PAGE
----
One of the first decisions to make is which operating system is right for you. The most common are Android, Windows and, of course, the Apple iOS that powers the iPad and iPad 2. The BlackBerry PlayBook runs QNX, a tablet operating system developed by BlackBerry manufacturer Research in Motion. While iOS is specific only to the iPad and QNX is specific only to the PlayBook, Android and Windows operating systems can be found on tablets from several different manufacturers.
Generally speaking, if you need to get a lot of work done on your tablet, especially creating or manipulating documents and spreadsheets, a Windows tablet might be the way to go. While you can easily read Word documents on an iPad, you need a paid app such as Quickoffice to edit them, and the process can still be somewhat clunky [source: Wilson]. Tablets running Android 3.0 (also called Honeycomb) can handle Office files with the help of a paid app like Documents To Go 3.0, which allows users to create, view, and edit Word docs, Excel spreadsheets and PowerPoint presentations [sources: Brent; Dolcourt].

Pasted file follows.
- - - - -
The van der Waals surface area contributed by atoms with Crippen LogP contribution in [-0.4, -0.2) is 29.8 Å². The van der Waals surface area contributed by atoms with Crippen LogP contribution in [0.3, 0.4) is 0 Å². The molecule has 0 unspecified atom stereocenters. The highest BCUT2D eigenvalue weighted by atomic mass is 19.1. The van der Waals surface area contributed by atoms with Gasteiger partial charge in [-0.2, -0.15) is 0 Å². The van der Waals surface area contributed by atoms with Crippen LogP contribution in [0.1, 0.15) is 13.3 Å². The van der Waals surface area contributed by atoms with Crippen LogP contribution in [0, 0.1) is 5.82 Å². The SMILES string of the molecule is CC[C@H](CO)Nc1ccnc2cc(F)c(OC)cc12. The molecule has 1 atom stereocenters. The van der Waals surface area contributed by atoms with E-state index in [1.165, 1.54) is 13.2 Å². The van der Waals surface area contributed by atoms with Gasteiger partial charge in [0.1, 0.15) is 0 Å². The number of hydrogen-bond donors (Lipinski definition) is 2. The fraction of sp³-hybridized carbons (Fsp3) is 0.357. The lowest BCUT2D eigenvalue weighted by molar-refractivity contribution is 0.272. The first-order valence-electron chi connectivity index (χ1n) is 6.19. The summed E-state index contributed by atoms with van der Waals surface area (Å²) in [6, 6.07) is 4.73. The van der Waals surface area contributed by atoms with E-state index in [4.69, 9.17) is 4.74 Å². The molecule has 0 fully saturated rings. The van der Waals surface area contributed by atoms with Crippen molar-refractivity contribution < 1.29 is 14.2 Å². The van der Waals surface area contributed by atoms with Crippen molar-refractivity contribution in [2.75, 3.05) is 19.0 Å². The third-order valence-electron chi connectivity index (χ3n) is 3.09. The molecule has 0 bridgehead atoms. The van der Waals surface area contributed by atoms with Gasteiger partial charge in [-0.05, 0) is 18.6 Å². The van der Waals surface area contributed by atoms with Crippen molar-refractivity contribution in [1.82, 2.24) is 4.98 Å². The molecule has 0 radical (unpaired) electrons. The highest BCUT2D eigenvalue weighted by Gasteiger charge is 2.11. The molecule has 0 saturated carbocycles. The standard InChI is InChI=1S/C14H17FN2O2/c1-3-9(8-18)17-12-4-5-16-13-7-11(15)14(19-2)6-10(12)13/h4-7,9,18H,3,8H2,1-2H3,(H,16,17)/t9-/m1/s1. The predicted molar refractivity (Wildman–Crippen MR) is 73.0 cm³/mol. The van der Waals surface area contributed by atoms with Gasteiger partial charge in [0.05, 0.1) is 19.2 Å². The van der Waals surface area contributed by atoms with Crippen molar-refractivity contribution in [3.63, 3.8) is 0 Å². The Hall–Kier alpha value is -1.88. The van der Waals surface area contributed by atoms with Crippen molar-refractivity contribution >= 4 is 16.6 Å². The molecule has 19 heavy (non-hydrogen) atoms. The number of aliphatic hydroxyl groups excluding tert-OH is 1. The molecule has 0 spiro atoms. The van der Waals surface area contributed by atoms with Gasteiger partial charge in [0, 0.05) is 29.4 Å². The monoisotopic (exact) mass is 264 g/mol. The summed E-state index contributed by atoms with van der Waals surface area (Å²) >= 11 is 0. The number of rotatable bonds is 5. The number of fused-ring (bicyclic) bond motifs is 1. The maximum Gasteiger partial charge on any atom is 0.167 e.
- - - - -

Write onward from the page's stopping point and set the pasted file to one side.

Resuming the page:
The iPad is still the favorite for gaming and media playback, although Android tablets such as the Samsung Galaxy and Motorola Xoom now meet or exceed the iPad's screen resolution and processing speed [sources: Bell; Tablet PC Comparison]. Of course, the one area where Apple is the indisputable leader is its app store, which offers more than 140,000 apps for the iPad as of November 2011. If you know that there are certain apps or programs that you want -- or that you'll need for work or school -- be sure to find out whether they're available for the tablet you're considering.